Does Bone Marrow hurt?

“Can. Tell `em to be sure to give you enough pain deadener right there—in your hip. If they do it, nothing to it. It begins to feel warm and when you go in with their Bone Marrow needle you can’t feel a thing. They stab you and withdraw the needle with what they want. In-office procedure. Might sting a bit when you get home. Be sure not to take any aspirin before –he’ll tell you all about it. Okay? `Bye.”

I reflect from my hospital bed: Damn. My father said: stay away from all cancer probes. You can bet your bottom dollar they’ll find something. You might live a normal life with it but not knowing you have it. When they find something…and they always do…you’ll have a far different life. His eternally repeated maxim: Kid, don’t pay `em for bad news.

…the Blood Man...Leading to…

[A gentle tapping. Door opens].

“How are you, I’m Dr. [name withheld] the hematologist.”
“Your blood placets are very low. See here? [Shows numbers]. Very low. You’re anemic. We have to figure out why. None of your other tests show anything abnormal. Your old trouble—bacteria in the blood—for which we treated you a few months ago, absolutely fine. We thought at first that was the trouble, that the bacteria had returned. It hasn’t. Well then you may ask: what IS it? Well, the next stage will be in my office where next Wednesday we’ll meet for Bone Marrow.”

Does it hurt?

“Naw. Nothing to it. We give you a deadened then you don’t feel the stab at all. Maybe a sting when it wears off. Don’t take any aspirin the night or morning before.”

Will you be looking for leukemia?

[Cheerily]. “You betcha! But not just that. . We’ll be looking for lymphoma or haemoglobinopathies. Lots of other stuff. I have a guy who’s 87 whose had leukemia for five years. Let me give you a once-over.”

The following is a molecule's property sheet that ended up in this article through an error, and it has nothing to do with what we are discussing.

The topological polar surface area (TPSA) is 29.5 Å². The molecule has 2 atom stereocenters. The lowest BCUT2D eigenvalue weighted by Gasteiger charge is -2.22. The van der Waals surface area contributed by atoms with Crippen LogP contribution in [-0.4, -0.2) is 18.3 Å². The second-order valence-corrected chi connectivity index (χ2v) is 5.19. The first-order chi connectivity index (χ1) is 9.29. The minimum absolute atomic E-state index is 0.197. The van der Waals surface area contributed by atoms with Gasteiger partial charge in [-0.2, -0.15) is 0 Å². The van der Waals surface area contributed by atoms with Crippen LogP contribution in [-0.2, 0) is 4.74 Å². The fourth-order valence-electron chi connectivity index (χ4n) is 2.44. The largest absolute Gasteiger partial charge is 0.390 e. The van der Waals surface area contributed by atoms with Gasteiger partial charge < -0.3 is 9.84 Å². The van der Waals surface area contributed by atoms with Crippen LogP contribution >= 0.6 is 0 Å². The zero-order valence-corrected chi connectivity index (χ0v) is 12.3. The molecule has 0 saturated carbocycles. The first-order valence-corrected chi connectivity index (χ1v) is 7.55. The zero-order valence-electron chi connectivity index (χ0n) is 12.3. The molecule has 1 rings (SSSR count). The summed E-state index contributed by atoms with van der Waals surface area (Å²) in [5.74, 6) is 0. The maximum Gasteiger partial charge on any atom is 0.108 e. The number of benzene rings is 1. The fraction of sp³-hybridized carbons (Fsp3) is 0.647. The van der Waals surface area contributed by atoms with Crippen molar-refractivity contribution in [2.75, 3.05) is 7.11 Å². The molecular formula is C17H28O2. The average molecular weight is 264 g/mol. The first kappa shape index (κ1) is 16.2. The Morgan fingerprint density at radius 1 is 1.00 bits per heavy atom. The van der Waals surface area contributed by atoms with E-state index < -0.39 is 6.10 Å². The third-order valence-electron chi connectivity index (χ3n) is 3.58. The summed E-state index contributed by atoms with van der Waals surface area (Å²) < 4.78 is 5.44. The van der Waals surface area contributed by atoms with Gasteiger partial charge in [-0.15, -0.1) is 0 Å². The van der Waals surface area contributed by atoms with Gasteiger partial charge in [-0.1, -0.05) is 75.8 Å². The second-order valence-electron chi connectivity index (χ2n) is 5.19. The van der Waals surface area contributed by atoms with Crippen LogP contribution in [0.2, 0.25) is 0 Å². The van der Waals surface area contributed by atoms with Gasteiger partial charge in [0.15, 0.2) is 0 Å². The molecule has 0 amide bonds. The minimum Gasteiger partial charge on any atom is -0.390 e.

You did that once before. Yesterday. You know, my father always said: Don’t ever, ever let them examine you for THAT. Don’t pay `em for bad news. They’re bound to find it. Everybody has it, you know: you die without knowing it. He died of a heart attack. He may have had cancer but they never probed and he was happy in ignorance. Happy he wasn’t dying of cancer.

“Infantile reaction if you don’t mind my saying so. Breathe deep.Your father had a preternatural fear of cancer. Many people had back then. Even now. Breathe deep again. Well, your father was of a different generation. He believed evidently that everybody has cancer after a certain age and that no nosy doctor should disturb it. Open your mouth. That’s all medieval stuff. There are many people alive today who wouldn’t be alive if we hadn’t had a look. Say `ah.’ Again. Again. What’s this?”

“This rash on your neck.”

Just developed in the last two days or so. Goes back around my shoulders, see?

“Let’s see. Hmmmmm. That’s either a heat rash or an allergy to--.”

Not to the food. I haven’t eaten that much since I got here.

“Very interesting rash. Has Infectious Diseases seen it?”
Yes. I’m now off [prescription drug].